Monday, September 25, 2006

An Unwarranted Disclaimer

I have been known, from time to time, to call All The King's Men by Robert Penn Warren my favorite book of all time.  If it's not, it's certainly in the mix.  So it was with great trepidation that I approached the recent film inspired by said novel.  In the past, some of my favorite books have been made into great movies (Lord of the Rings) and not so great (I, Robot).  I have also been disappointed by very good movies because I had previously read the book, which was better (Jurassic Park).  This particular adaptation has met with tremendously bad reviews (11% positive at

Well, I didn't think it was that bad.  It did, however, feel like a Reader's Digest version of the book.  Warren's novel is incredibly dense (and I mean that in the best possible way).  The previous (Oscar winning) adaptation handled this by focusing almost entirely on the political aspects of the story.  This one tried to cram most everything into just over two hours, so a lot of the scenes lacked the resonance and impact that they should have had.

But I'm not really hear to review the film.  Instead, I want to take issue with something that I noticed in the ending credits.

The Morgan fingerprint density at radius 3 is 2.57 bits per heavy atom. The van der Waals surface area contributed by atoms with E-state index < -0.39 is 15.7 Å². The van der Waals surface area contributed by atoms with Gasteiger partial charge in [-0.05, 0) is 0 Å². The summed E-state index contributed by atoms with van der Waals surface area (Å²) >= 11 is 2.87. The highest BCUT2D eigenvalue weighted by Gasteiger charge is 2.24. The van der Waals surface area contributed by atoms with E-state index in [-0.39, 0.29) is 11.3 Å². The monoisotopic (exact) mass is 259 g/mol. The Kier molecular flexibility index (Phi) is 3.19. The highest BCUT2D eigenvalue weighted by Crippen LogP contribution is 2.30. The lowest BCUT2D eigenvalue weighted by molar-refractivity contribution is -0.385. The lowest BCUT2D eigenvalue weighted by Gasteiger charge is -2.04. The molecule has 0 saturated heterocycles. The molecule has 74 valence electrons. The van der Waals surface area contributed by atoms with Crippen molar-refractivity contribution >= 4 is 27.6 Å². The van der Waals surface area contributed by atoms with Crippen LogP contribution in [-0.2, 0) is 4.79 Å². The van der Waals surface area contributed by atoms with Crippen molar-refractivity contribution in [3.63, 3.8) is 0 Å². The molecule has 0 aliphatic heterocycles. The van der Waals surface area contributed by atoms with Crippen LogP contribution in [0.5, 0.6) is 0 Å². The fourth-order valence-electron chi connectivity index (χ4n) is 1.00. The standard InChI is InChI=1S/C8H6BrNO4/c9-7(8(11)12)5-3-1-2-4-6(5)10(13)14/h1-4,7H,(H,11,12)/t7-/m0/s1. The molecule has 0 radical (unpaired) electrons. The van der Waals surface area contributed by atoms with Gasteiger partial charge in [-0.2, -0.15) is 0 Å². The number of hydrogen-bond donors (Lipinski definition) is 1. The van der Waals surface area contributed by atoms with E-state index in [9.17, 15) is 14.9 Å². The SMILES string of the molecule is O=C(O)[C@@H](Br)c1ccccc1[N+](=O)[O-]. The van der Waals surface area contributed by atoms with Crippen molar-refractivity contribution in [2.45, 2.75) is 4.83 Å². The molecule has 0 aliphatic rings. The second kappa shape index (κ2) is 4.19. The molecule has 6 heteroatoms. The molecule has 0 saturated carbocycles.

At the end of the movie, after all the actors' and crew's names had rolled by, there was the fairly standard disclaimer that "The characters and events in this film are fictitious. Any similarity with real people and events is mere coincidence ".  You'll see that phrase or something similar at the end of most movies.

Only, this time, it is not at all true.

All The King's Men is most definitely and purposefully based on the life of Huey P. Long, former governor of Louisiana.  I wrote a term paper for my Great Books II class about just how closely Warren used Long's life as a model for his novel.  If you read a biography of Long, be prepared to have many of the events of the film (or novel) spoiled for you.

I know they use that disclaimer for legal purposes, so that they can't be sued by someone claiming the movie was based on their life.  But I still find it amusing that they would use it in this case where it certainly is not true.


Anonymous Kim said...

So, the movie actually isn't that bad? The reviews made me write it off as crap. I mean, Rolling Stone said it was "overthought, overwrought and thuddingly underwhelming".

But yeah.....weird disclaimer. I've seen movies that were only loosely based on real events get away with saying they were based on or inspired by a true story.

9/27/2006 04:12:00 PM  
Blogger wiley said...

Actually overthought, overwrought and underwhelming isn't a bad description.

I think that, as a such fan of the book, I was so amazed that I wasn't offended by radical changes (because there weren't any), that I was more forgiving of its shortcomings. Some of the reviews that I read criticized things that came straight from the book, so those things didn't bother me.

Looking back with a few more days perspective, I will say this. Sean Penn was terrific. But the movie was under-written and over-directed. It wasn't as bad as advertized, but I still wouldn't call it good.

9/28/2006 06:30:00 PM  

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